IBM Study: 7 patterns driving cloud adoption pave the way for business transformation

Global technology giant IBM released the results of a study conducted in 2018 discussing the persistent patterns driving cloud adoption among enterprises today. The relevance of the cloud in business operations has been magnified by the current pandemic wherein organizations found themselves accelerating the digital transformation to ensure business continuity.

Lope Doromal, chief technology officer and client technical adviser, IBM Philippines, gave Back End News a rundown of the “Seven Persistent Patterns Driving Cloud Adoption,” plus an emerging pattern among businesses that may contribute to

  1. Extending the business value of cloud across the entire enterprise

Citing a study by IBM Institute for Business Value (IBV), a business research organization that focuses on managerial and economic issues faced by companies and governments around the world, Doromal said 64% of the 3,800 global executives surveyed expressed the willingness to move to cloud-based business operations.

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Years ago, the cloud is a platform for innovation. But even before the COVID-19 pandemic hit the world, organizations are encouraged to migrate, at least a part of, their businesses to the cloud. Today, it has become the foundation of operations not just in businesses but in different types of organizations, as well.

  1. Balancing the old with the new

Doromal explained companies don’t have to eliminate legacy infrastructures not only because of the significant investments poured into them but also because some core operations could still run smoothly on those systems or that certain regulations may be preventing them from migrating completely to the cloud environment.

“What we are saying here is organizations need to start looking at building a roadmap for their whole IT system,” Doromal said. “They have to have a checklist including what is the plan, which applications will be moved or which applications will retain as new applications are added.”

Doromal underscores the need for enterprises to have that playbook to help them in their cloud journey and build a more agile business operating system.

  1. Modernizing mainframes and data centers

Doromal said many companies are finding the value, and sometimes ease of use, of the cloud. The large cloud providers such as Amazon Web Services, Google, or IBM Cloud offer services that could streamline the processes of enterprise operations.

“We are seeing now many companies that are starting to modernize their data centers so that they can avail of different IT services,” Doromal said, “the same way that they would avail of IT services from a public cloud provider later, which are on-demand and/or self-service. They will charge their business units based on the actual amount of computing resources that they use, and so on.”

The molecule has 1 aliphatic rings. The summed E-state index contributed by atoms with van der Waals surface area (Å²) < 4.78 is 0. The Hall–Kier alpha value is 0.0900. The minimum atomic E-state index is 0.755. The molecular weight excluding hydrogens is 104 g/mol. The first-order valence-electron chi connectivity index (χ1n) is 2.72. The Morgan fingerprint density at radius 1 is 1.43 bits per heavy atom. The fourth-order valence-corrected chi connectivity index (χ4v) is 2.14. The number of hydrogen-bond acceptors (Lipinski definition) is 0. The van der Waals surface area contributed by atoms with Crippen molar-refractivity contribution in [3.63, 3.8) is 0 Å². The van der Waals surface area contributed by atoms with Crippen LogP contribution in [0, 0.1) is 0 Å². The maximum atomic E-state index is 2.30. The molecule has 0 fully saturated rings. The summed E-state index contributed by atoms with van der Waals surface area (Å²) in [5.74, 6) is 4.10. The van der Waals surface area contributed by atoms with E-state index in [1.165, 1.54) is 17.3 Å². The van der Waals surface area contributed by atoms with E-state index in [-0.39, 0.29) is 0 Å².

Mainframe gained the perception of “very traditional or old.” This is a legacy application that has proved itself especially in terms of processing a large amount of data. However, cloud may have eclipsed it a bit in terms of popularity among maisntream business operations.

“While this is considered to be a legacy application, what not many people are aware of is that the more modern mainframes that have been released, maybe in the past four to five years, has actually been optimized to run Linux workload,” Doromal explained. “Which means it is a very good platform to run some of the cloud-native or cloud-optimized type of applications. And of course, you get the benefit of all of the security, scalability, that a mainframe provides so we’re also now starting to see clients use the mainframe to run some of their cloud-native applications.”

  1. Coping with compliance requirements

Concerns in data security contribute to the cloud adoption hesitancy among organizations. But the speed of digital transformation, not only because of the pandemic but also because it is now the way to go help change the way some people see security and cloud.

“What we are seeing nowadays is organizations are starting to realize that the appropriate way to look at security,” Doromal said. “With regards to cloud, and in fact, not just cloud but also to any IT project, is companies are focused more on what they need to comply with and not look for something that will guarantee you 100% security because no such thing exists. Whether you are on-prem or you are on the cloud, there will always be a certain level of risks.”